A really terrific independent restaurant in Bellevue, and other busted myths.

One byproduct of my job is getting earfuls from diners on what Seattle's no good at in the restaurant department. Here are the major ones. How true are they? 

Seattle restaurants are getting louder. The trend in sleek unupholstered decor, the transformation of bars into restaurants, the rise in music volume, and urban restaurateurs’ increasing desire to lure young professionals—it all adds up to a new normal where you not only can’t hear your companion speak, it was designed that way on purpose. Ironic from restaurateurs who talk a good game—as when they want you to sit at their communal tables—about enhancing community. But perfect for when you don’t care what your companion has to say! True.

Seattle restaurant critics always review the same restaurants because they’re in league with them. This one just won’t die. The truth is, restaurant critics generally get their heads turned by the same places because those places feature a name chef or big word-of-mouth. I don’t let restaurants pay my meal, let them know who I am, or let them know I’m coming, and the best of my confreres in this business don’t either. False.

Seattle restaurants have crappy service. Ouch. This old canard particularly stings in this city whose business icons—Nordstrom, REI, Starbucks, Amazon—are revered as customer service pioneers. But there is something about our youth culture, our studied informality, and our wide passive-aggressive streak that makes restaurant service here a particular challenge—from the nongreeting at the door to the waiter who doesn’t know the answer and doesn’t offer to find out. I am not talking about every restaurant. But I am talking about enough of them to pronounce this one, alas, true.

Seattle has lousy seafood restaurants. For ages we had a whole bunch of lackluster waterfront seafood spots, but we also had Ray’s Boathouse, which trailblazed high-quality seafood. So what happened when it became a lackluster waterfront seafood spot? A whole bunch of very fine fish houses sprang up, from Walrus and the Carpenter to Tanglewood Supreme to Westward to the exceptional RockCreek Seafood. False!

Seattle diners won’t sustain fine-dining restaurants. See: the demise of Le Gourmand and Rover’s, the transformation of places like the Book Bindery and Aragona to the more accessible Hommage and Vespolina, the populist slide of places like MistralKitchen into happy hour emporiums—it all validates a truth some Seattle restaurateurs have had to learn the hard way. Sure, we have Canlis. Exception that proves the rule. True.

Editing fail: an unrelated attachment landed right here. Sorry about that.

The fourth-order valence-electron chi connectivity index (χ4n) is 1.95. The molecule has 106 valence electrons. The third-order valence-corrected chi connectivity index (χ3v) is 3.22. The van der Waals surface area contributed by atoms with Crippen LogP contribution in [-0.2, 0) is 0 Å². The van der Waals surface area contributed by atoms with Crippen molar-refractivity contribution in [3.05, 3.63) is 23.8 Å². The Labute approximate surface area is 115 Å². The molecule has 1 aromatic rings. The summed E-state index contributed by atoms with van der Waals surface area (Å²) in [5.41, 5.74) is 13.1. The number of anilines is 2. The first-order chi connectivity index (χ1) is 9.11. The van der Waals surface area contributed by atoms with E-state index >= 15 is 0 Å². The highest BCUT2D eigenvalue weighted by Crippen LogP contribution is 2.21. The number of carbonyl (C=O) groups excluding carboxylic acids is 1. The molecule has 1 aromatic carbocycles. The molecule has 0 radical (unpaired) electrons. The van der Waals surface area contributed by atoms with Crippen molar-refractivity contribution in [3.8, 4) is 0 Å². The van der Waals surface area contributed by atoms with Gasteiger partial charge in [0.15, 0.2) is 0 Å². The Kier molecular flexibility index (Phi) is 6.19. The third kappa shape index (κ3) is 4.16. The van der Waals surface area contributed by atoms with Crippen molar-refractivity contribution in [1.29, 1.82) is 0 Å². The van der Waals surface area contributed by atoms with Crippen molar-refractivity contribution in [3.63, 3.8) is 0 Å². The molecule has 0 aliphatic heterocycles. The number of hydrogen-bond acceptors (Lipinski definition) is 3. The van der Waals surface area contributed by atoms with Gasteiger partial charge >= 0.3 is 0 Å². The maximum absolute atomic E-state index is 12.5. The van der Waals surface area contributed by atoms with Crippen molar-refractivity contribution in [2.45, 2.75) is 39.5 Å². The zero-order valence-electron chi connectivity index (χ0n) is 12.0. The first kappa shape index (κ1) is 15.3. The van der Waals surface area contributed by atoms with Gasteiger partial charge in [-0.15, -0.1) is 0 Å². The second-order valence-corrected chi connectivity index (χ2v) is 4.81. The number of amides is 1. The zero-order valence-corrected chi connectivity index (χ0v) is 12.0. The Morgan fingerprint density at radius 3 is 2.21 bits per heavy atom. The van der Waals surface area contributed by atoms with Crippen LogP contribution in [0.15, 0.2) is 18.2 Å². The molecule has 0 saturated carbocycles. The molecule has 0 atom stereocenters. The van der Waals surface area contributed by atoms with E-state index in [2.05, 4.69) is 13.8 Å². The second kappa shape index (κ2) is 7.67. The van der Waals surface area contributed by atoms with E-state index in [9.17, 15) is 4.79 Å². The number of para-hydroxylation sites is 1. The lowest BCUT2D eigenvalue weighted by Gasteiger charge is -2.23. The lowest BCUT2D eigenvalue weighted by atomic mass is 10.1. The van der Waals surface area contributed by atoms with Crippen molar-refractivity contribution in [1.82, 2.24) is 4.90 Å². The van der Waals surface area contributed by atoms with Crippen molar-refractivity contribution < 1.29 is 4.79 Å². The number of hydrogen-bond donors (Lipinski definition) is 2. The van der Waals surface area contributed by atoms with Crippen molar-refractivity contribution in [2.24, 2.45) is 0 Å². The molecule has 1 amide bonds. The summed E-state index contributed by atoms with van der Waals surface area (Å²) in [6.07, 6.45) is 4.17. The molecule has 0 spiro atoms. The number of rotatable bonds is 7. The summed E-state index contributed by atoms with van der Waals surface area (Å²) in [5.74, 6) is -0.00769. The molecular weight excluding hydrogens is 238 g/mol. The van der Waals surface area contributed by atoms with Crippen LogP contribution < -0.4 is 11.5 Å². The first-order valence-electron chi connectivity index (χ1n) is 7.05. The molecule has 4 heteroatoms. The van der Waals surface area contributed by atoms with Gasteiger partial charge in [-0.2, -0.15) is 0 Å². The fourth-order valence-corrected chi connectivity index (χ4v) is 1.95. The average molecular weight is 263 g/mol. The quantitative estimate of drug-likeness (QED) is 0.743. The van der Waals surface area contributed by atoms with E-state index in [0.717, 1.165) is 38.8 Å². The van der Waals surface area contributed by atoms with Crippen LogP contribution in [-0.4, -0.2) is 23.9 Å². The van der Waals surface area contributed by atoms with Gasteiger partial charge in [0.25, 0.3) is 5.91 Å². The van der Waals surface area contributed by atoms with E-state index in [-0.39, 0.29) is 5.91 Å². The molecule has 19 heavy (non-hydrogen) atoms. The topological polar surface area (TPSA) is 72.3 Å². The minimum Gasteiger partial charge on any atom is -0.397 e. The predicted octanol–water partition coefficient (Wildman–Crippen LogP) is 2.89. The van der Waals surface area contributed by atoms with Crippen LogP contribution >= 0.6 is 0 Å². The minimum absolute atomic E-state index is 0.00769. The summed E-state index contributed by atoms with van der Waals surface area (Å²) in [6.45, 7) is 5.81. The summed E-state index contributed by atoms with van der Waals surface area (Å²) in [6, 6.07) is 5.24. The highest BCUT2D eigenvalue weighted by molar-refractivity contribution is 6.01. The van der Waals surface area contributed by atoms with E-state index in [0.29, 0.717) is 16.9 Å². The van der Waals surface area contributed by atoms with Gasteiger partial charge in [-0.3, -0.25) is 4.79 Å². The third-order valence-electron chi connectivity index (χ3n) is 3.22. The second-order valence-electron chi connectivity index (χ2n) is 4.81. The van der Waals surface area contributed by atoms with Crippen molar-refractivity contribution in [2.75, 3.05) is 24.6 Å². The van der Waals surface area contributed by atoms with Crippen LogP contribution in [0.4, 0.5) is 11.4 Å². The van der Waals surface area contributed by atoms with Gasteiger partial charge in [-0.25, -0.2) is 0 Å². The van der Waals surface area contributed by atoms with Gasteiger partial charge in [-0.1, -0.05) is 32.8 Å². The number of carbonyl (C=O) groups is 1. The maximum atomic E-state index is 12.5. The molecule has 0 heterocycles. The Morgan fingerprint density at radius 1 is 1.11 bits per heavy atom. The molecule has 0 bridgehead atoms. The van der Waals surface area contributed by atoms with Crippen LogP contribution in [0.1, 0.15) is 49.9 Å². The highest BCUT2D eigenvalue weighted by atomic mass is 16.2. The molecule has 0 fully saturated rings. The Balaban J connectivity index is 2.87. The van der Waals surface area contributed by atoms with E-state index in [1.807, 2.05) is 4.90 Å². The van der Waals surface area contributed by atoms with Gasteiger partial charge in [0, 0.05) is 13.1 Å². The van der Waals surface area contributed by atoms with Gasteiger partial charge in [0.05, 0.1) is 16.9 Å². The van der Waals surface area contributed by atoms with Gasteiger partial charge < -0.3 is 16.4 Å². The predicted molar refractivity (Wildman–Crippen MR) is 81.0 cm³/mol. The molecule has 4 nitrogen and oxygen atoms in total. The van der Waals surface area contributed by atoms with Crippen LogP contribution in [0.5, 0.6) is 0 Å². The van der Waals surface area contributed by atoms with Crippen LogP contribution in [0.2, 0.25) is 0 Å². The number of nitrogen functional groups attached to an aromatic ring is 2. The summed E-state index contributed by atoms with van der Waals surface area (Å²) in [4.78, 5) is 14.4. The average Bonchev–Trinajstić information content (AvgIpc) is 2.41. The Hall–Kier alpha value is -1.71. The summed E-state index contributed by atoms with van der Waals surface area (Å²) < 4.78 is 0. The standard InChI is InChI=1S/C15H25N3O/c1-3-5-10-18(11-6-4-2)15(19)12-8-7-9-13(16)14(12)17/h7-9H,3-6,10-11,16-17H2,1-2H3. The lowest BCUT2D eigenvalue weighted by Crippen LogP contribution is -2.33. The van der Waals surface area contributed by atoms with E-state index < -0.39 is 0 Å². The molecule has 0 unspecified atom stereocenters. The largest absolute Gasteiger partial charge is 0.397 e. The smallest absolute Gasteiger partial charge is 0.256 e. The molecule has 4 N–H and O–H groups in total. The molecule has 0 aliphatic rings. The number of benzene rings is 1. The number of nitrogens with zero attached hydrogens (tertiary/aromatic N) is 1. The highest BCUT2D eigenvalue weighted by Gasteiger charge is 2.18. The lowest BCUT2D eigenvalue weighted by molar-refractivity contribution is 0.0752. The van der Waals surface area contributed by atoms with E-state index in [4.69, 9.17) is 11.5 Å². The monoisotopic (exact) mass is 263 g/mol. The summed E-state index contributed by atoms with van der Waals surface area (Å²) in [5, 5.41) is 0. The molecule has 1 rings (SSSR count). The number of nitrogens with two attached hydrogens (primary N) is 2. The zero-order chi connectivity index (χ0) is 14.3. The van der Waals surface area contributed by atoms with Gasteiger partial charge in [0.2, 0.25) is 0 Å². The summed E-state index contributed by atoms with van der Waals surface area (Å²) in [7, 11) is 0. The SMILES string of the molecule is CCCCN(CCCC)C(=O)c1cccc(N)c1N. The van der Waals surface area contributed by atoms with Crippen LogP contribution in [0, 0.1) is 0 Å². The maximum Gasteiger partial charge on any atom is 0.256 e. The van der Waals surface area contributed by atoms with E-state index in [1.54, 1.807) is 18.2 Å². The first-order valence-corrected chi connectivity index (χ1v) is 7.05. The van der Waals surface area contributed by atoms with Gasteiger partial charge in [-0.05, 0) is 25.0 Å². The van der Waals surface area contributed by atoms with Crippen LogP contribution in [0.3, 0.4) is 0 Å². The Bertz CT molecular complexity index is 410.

Tom Douglas restaurants are overpriced. This one depends on your perspective. Tom Douglas pays his employees a living wage and dispenses better benefits than many restaurateurs. Which may mean Tom Douglas restaurants are more expensive than others—but considering where the money goes, this critic would sooner call them fairly priced. False.

Bellevue has almost no distinctive restaurants. Come now, Seattle…aren’t we above suburb bashing? The problem is, there’s very little argument on this one. Bellevue’s best almost all have outposts in Seattle (see Monsoon, see Din Tai Fung, see Purple Cafe and Wine Bar), with too few exceptions—a few admirable regional Asian spots with limited appeal, the wonderful Bis on Main—to save this one from being anything but true.

The more memorable the view, the more forgettable the food. Think Leschi, think the south shore of Lake Union, think the Space Needle. Though the contrarian in me would love to dispute it—and though Marination Ma Kai, God bless it, exists—I’m afraid we’ll have to call this one generally true.

Seattle is hopeless for a dressy evening out. Canlis has a dress code (no casual attire, jackets for the gentlemen)—and that’s it for sartorial prescriptions in this town. True.  

Seattle lacks great Indian food. It’s the global cuisine I hear the most whining about, and despite a handful of places that I have admired—Shanik, Taste of India, Traveler’s Thali House, and Naan n Curry in Renton have all provided variously good meals in recent years—we still don’t have a knock-it-out-of-the-park killer representative of this cuisine. Sad but true.  

 

 

Show Comments